There are three long and one shorter improvisations involved. Evan plays in his patented soprano style (that circular blur of invention) but puts forward his tenor playing a bit more than is sometimes the case. And maybe I've missed some of his pretty considerable output in the last decade, but at any rate I notice something in his playing on tenor here that is perhaps evidence of an evolvement. That is, it is still about the sound, yes, but there is much more about the notes than usual. His tenor playing is phenomenal here. And it's note choice as well as timbre that stands out.
Barry Guy is firing up the bass in exceptionally expressive and impressive ways and the recording brings out his extraordinarily way quite sharply. Paul Lytton gets that excitingly busy wash of drums that makes him integral, as always.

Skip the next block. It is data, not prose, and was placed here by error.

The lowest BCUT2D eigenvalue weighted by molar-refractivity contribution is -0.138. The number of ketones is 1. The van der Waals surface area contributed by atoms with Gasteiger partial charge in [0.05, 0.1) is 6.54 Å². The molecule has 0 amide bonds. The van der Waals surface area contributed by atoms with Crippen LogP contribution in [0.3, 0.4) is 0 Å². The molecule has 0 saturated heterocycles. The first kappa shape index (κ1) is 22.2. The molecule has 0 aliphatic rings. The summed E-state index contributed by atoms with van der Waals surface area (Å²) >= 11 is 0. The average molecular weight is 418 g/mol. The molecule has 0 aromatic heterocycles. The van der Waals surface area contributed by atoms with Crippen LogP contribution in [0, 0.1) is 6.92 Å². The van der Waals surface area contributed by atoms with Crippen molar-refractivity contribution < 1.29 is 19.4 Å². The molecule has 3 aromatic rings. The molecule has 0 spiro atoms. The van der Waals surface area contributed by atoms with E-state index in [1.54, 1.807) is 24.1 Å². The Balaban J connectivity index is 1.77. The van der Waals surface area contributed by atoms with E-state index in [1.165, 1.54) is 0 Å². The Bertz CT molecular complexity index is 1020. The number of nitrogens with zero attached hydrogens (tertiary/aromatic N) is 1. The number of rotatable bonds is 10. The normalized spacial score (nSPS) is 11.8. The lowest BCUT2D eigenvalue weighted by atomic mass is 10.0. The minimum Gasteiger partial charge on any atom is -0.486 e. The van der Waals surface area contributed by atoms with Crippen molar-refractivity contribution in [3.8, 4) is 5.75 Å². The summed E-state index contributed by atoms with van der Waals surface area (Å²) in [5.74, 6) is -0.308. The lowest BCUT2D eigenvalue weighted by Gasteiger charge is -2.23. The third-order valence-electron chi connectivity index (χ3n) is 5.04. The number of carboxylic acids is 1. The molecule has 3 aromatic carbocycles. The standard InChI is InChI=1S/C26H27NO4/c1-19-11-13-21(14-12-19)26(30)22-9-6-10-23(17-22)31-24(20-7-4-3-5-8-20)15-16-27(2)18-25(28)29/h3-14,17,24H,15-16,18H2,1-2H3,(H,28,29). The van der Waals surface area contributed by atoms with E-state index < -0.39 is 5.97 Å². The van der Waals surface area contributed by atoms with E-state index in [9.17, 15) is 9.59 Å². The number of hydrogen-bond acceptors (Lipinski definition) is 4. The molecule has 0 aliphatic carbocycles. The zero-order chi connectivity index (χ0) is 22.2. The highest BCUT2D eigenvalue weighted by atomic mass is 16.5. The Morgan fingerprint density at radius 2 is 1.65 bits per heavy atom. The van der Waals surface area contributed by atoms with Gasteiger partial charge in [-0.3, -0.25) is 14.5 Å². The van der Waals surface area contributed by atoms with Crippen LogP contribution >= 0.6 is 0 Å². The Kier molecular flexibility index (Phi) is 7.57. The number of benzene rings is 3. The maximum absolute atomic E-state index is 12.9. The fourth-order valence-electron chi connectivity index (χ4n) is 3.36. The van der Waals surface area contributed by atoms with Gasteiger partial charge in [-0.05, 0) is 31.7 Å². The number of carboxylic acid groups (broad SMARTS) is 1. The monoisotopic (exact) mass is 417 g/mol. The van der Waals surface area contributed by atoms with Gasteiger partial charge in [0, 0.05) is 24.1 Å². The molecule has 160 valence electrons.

And it's funny but on this one I feel like there is a direct link between the music and the classic Ayler trio. It's an extension, a development, but there is a rootedness that branches out of the Ayler-Peacock-Murray nexus in very nice ways. No one into the music would mistake the one for the other, but there's a real connection, a logical progression out of that classic lineup.
These are some of the very best of the Euro-avant masters, of course, and this is one of the very best recordings. It is powerful. It doesn't flag. And Parker on tenor was (and is) thrilling to hear on that night. But then they all sound perfect!
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